I admit it, I like Star Trek and hopefully you’ll continue reading this.
Customer Service is not like Star Trek! In Star Trek, battles in outer space are centered on space ships’s shields. The first one to lose their shields is destroyed.
Keeping your shields up in customer service is the destroyer. Shielding yourself and your organization from customer interaction is destructive to the customer experience. Lower your protective shield and win the great customer service battle.
Top Sources of Customer Satisfaction Are Related to Customer Experience
Creating positive customer experiences is the key in great customer service. In a recent study, Press Ganey Associates polled nearly 140,000 customers in roughly 230 different establishments in a specific field of service providers. The results were very interesting.
The top 15 sources of customer satisfaction were related to customer interactions with staff members and employee satisfaction among staff members.
It’s almost to say that it doesn’t matter wether the answer for your customer is yes or no, but it’s how you work with and treat the customer that matters. Ok, maybe the answer does matter, but it’s not the only factor. Or at least, not as an important factor as we make it out to be.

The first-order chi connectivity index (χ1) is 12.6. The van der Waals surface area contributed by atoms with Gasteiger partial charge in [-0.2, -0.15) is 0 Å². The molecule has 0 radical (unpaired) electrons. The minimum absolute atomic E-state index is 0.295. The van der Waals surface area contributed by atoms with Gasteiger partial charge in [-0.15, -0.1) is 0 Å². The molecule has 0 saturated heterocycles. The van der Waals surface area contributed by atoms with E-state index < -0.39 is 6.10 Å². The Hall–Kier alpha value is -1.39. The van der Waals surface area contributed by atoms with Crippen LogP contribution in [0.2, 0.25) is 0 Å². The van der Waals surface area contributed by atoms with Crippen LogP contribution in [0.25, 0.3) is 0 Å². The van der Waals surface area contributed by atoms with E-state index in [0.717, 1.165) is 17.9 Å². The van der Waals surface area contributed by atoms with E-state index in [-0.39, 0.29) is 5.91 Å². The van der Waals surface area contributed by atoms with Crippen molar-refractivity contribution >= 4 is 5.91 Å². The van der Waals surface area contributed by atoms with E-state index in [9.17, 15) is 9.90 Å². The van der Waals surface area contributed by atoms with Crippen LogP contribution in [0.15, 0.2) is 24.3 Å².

Every extra layer between your customers and you is an extra layer to the customer service shield preventing great customer service experiences from happening. Each additional hoop customers have to jump through before getting service adds to the customer service shield keeping your customers from having meaningful, personal, loyalty creating experiences.
Each layer added to the customer service shield saves a little money by reducing the number of customer service issues you have to handle. But in the end, customers are so frustrated by the massive shield keeping them from being able contact you and get things done that they just give up and leave.
Lower your shields! They block good customer service experiences from happening.
We spent thousands and thousands of dollars in marketing and advertising trying to get customers to come to us and give our organization a chance. Once we have them, we then create hassles for the customer at every turn, as if we we’re bothered that the customer is contacting us. Too often, it’s written in some company policy manual that this is the way we have to do things.
Give your front-line employees as much authority as possible. They’re the ones who know best what the customer needs are right then and there.
May your great customer service make you live long and prosper.
Learn from the Nordstrom customer service school and re-write the policies that are keeping up the barriers between your customers, you, and the great customer service experience.
Nordstrom Rules: Rule #1: Use best judgment in all situations. There will be no additional rules.